In this blog, we will discuss some of the key differences in design, common daily requirements for ribbon customization and visibility rules between the old Ribbon Workbench and the new Power Fx command designer.
But before doing comparison, let’s find out what is the Power Fx command designer and Ribbon Workbench.
What is Power FX Command Designer?
It is the latest tool that Microsoft has released to reinvent, rebuild, and optimize the command functionality (also known as the ribbon or toolbar) for model-driven apps. Using the Power Fx Command Designer, Microsoft allows us to customize command bars with almost no code using Power Fx expressions, which allows you to implement low-code logic in the model-driven app.
Power Fx is an excel inspired formula language that quickly implements the complex formula as it already contains a stack of usable functions. Also, as it’s a unified language, we can leverage it across all Power Platform apps.
What is Ribbon Workbench?
Now, let’s get a basic overview of the Ribbon Workbench. It’s the primary tool Dynamics administrators use to modify and configure the command bar (previously known as the ribbon). Written and introduced ten years ago by a third party developer (Develop1: https://www.develop1.net/) to resolve the complexity of adding a button from an XML file. It has been the only tool available to customize to the ribbon.
Ribbon Workbench helps to perform basic ribbon button operations such as display rules, visibility rules, and different drag-drop types of functions.
Power Fx Command Designer and Ribbon Workbench Design Differences.
Below is a list of some significant design differences between Power Fx Command Designer and Ribbon Workbench:
- The design of linking the command with the button is changed to Power Fx command designer. Now, it’s a single unit with linked buttons, command and visibility rules. Previously, in Ribbon Workbench, we needed to create a button, a command associated with the button, and a visibility rule to associate it — all, separately.
- The localized labels are now a part of the solution translations, as we can now use the standard export/import feature for the translation with Power Fx commands. But in Ribbon Workbench, for the button label translations, we needed to modify RibbonXml.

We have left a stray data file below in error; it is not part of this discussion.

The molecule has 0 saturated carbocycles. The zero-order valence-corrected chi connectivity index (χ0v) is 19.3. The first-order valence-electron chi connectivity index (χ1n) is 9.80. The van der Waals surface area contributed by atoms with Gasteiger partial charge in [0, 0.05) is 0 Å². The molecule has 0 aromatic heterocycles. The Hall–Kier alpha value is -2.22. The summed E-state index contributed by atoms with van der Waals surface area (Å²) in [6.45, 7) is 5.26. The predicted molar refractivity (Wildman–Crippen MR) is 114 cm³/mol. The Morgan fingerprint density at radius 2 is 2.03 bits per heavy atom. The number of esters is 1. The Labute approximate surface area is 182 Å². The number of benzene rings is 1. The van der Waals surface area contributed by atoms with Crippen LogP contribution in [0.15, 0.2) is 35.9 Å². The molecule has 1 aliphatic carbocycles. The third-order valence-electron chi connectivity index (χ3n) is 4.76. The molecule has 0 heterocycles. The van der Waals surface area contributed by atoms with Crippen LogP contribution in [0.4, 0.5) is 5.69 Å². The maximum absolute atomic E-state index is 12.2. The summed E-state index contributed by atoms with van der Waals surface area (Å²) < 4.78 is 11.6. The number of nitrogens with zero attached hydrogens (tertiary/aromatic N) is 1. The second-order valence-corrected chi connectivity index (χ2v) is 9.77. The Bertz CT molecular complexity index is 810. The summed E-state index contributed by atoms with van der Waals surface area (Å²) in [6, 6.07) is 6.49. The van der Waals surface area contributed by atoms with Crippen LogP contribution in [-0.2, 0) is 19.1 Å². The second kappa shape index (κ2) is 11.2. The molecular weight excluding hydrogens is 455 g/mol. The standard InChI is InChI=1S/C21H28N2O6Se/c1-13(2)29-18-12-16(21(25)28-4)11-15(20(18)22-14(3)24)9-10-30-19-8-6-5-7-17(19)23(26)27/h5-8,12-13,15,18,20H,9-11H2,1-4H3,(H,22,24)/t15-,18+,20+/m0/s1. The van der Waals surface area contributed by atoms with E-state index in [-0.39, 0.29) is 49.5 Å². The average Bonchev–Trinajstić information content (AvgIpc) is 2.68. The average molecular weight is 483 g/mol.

- In Power Fx command for the customization, we need to add Component Library in the solution to deploy buttons. There are some restrictions at the moment as we need to share that Component Library with the users separately. Previously, in Ribbon Workbench, we needed to deploy the button using the entity/table solution components.
- Power Fx command buttons deployment is much quicker as they use Component Libraries. However, in Ribbon Workbench, at the back end, it is export/unpack/update/rezip/import cycle for making buttons related changes, so it takes time.
Let’s discuss some common requirements that we perform whenever we work on the command bar.
|Common Requirements||Ribbon Workbench||Commanding V2|
|Hide, move, change label/icon, and change command of the existing OOTB button.||These actions can be performed using the Ribbon Workbench designer.||Not yet available.|
|Save the record.||Available||Available by Power FX command.|
|Related records create/update||Available||Available by Power FX command.|
Let’s discuss the topic of visibility rules, the feature set which at the moment has the most significant gaps.
|Common Requirement||Ribbon Workbench||Commanding V2|
|Show button actions on a specific form, web or outlook, online/offline, user security privileges, certain entity.||These actions can be performed using the Enable rules in Ribbon Workbench.||Not yet available.|
|Visibility of button at the selection of a record in a grid.||Available||Available by Power FX command.|
|Show/hide a button depending on the field value.||Available||Available by Power FX command.|
Hope this blog sorted out your confusion related to Power Fx command and Ribbon Workbench differences.
Leave a comment and tell us if we missed anything or how this blog helped you. We are ready to listen!